Tahini is, as you well know if you’ve read my blog before, one of my desert island foods. There’s something about its bitter depth that lends itself to all manner of foods and I honestly cannot get enough. However if you are averse to the stuff (seriously?how?) add any other nut butter you like. If you don’t have any dates available switch them out for other dried fruits, figs and cashew butter, apricots and almond butter or even raisins and peanut butter.
Date and tahini blondies
Makes 12 bars
2 tbsp ground flaxseed/linseeds
1 tin chickpeas, drained
1/2 cup dates
1/3 cup dairy free milk (I used almond)
4 tbsp coconut oil
1/3 cup tahini (light or dark, my favourite is dark)
1 tsp vanilla extract
Pinch of salt
2 tbsp of almond flour
1/2-1 tsp cinnamon (depending how much you like it)
Preheat the oven to 180C/160C fan.
Mix the ground flax/linseeds in a small bowl with 3 tbsp. of water. Leave to gel for 10-15 mins. This makes a ‘flax egg’.
Line a 20cm square tin with baking paper and set aside.
Meanwhile add the chickpeas and the dates to a food processor and blend until smooth.
Melt the coconut oil in a small pan, add to the food processor along with all the other ingredients including the ‘flax egg’.
Blend well, scraping down the sides if necessary, until everything is combined. Tip into the tin and spread out until level.
Bake in the oven 25-30 mins until firm. Leave until cool and store in the fridge in a Tupperware for up to 1 week.
Beans, not just for hummus!
Let me know what you think, and if you have any other sweet ways with lovely legumes I’d love to hear!
I’ve been going on about it a lot recently, not sure what’s come over me. I always get mini obsessions over one thing. And that thing recently is fibre.
If you’re anything like me, when you picture fibre in your mind it looks like some dry coarse brown stuff given to people with bowel issues. Yupp that will get mentioned a lot in this post too. There are certain foods in the world that look like that, ground linseeds, flaxseeds or psyllium husk and if eaten in large quantities may cause you some *issues*. However fibre is usually packaged up into perfect parcels (fruit and vegetables ring any bells?), requiring a good amount of chewing action to reap the benefits.
So first of all, WHAT IS FIBRE?!?
Shout out to all the veggie lovers out there. It’s solely found in plant based foods. Keep on searching but you’ll never find it in your fillet steak or chicken drumsticks, or any egg, dairy, meat or fish produce. So there we have it, just eat more PLANTS.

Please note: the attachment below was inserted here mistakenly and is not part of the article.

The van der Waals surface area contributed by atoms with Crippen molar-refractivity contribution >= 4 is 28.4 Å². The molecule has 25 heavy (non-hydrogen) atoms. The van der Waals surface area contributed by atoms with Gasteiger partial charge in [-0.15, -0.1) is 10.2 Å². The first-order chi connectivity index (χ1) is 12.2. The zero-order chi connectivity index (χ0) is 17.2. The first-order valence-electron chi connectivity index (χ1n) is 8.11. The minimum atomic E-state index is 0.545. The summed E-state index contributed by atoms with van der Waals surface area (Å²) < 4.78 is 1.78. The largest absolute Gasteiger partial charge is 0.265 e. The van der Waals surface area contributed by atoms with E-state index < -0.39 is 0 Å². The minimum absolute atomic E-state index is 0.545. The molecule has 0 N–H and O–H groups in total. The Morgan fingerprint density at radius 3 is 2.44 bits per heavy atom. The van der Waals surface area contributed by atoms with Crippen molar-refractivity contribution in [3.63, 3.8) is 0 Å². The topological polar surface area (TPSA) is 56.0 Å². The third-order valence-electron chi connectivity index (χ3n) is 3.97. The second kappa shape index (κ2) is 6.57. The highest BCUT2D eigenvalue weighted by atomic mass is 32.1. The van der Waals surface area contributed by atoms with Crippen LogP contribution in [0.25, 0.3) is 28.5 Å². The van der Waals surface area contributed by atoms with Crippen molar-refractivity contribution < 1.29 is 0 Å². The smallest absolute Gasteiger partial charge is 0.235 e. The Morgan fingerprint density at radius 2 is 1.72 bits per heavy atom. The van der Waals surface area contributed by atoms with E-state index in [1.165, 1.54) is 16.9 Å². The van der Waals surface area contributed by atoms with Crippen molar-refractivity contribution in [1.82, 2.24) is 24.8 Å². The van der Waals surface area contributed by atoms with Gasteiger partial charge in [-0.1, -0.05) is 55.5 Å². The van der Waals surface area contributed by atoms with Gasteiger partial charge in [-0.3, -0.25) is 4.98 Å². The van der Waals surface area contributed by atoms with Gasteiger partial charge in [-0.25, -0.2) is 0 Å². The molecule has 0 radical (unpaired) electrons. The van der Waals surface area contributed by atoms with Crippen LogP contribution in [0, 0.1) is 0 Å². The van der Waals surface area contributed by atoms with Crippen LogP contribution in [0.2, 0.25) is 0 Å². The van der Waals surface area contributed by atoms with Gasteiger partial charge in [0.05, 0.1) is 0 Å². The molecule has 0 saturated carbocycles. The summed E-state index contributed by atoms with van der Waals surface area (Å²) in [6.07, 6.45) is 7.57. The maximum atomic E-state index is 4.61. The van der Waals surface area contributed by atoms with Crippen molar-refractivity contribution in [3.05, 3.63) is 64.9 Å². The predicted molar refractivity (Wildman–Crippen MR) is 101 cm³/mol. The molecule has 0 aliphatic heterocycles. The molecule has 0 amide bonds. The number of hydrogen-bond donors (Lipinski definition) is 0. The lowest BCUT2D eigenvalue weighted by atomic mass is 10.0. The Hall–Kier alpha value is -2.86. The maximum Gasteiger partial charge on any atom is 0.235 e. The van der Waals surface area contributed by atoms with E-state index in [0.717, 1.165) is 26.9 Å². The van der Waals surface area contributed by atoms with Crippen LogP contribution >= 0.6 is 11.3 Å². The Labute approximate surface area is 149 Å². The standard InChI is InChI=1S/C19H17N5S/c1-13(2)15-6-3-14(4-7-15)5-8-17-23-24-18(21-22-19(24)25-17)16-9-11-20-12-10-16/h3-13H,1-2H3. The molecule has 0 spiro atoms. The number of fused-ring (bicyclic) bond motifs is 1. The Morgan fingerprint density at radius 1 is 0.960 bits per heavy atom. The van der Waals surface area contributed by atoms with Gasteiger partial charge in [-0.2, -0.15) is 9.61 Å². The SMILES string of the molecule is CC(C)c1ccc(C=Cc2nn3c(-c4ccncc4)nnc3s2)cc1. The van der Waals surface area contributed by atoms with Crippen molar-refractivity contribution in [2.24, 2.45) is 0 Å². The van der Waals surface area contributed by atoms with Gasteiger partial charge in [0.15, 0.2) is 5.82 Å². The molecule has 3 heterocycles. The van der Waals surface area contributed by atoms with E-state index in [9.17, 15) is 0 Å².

There are two types of fibre found, soluble and insoluble fibre. I’m going to take you back to your GCSE Biology lessons here where I’m sure you were more preoccupied with drawing and learning certain male and lady parts rather than learning your plant cell structures. But hey ho, the knowledge might still be lurking in the recesses of your mind somewhere.
This does what it says. It dissolves in the water in your digestive system and feeds our best pals, the gut microbiota. Happy gut bacteria = happy tum. Eating plenty of fruits and vegetables, oats, pulses and golden linseeds would supply your buddies in your gut with all the food they need and prevent you from having an uncomfortable time on the toilet.
This is what provides the bulk to our poop (I’m trying to make it cute here, help me!). Can’t put it any other way. This roughage is made up of all the indigestible bits like cellulose in the plan cell walls and instead of dissolving it absorbs the water, and you’ll become more regular as a result. Ever noticed sweetcorn before, so that’s full of insoluble fibre, ie we don’t digest it.
Add in plenty of whole grains to your diet (the insoluble fibre is what makes brown rice brown), dried fruits, nuts and seeds and the peelings on your fruit and veg. Those potatoes that you’ve just peeled for your mash taters, the majority of the goodness has just gone in the bin. Keep things rustic, don’t peel your fruit and veg, it just requires a good wash.
Fibre is a carbohydrate and in a balanced diet we should be eating around 40% starchy carbohydrates throughout the day. All of our meals should be based around the good ol’carb.
CHEERS FROM THE CROWDS
Yes you heard me right, more pasta, rice, potatoes, bread…wait wait wait, there’s a catch right?!?
Ok you got me. Make sure they’re wholegrain.
Is that really an issue though? Just as satisfying, perhaps even tastier than their white siblings and they don’t leave you slumped on the sofa resembling a pile of mash potato.
Remember that fruit and vegetables are carbohydrates too!! Make sure to add some to every meal if you can. A bowl of pasta is a wonderful thing, but it’s made supercharged by mixing it with some courgetti or adding some lemon and olive oil dressed rocket on the side or some garlicky green beans.
So the government have upped our guidelines for the daily amount of fibre required to 30g. Sounds pretty small right? Well when the average Brit is only consuming 18g per day, evidently some changes are needed. Picture one of those Quaker Oats instant porridge sachets, there you have around 27g so just under the 30g mark. That is the amount we should be aiming for. EVERY. SINGLE. DAY.
But as I said before everything we eat is wrapped in this perfect package by mother nature herself (beats amazon on packaging skills hands down). So that apple you had for your elevenses (with the skin ofc), say an average sized one will contain around 4.4g of fibre. Only 13% of your daily requirements. OH DARN. That one apple also contains sugar, vitamin A and C, so keep on eating those apples they put you on the right path, we just need so much more throughout the day.
Sorry if this is sounding like mission impossible to you.
To help you out here’s some ideas to fibre up your life.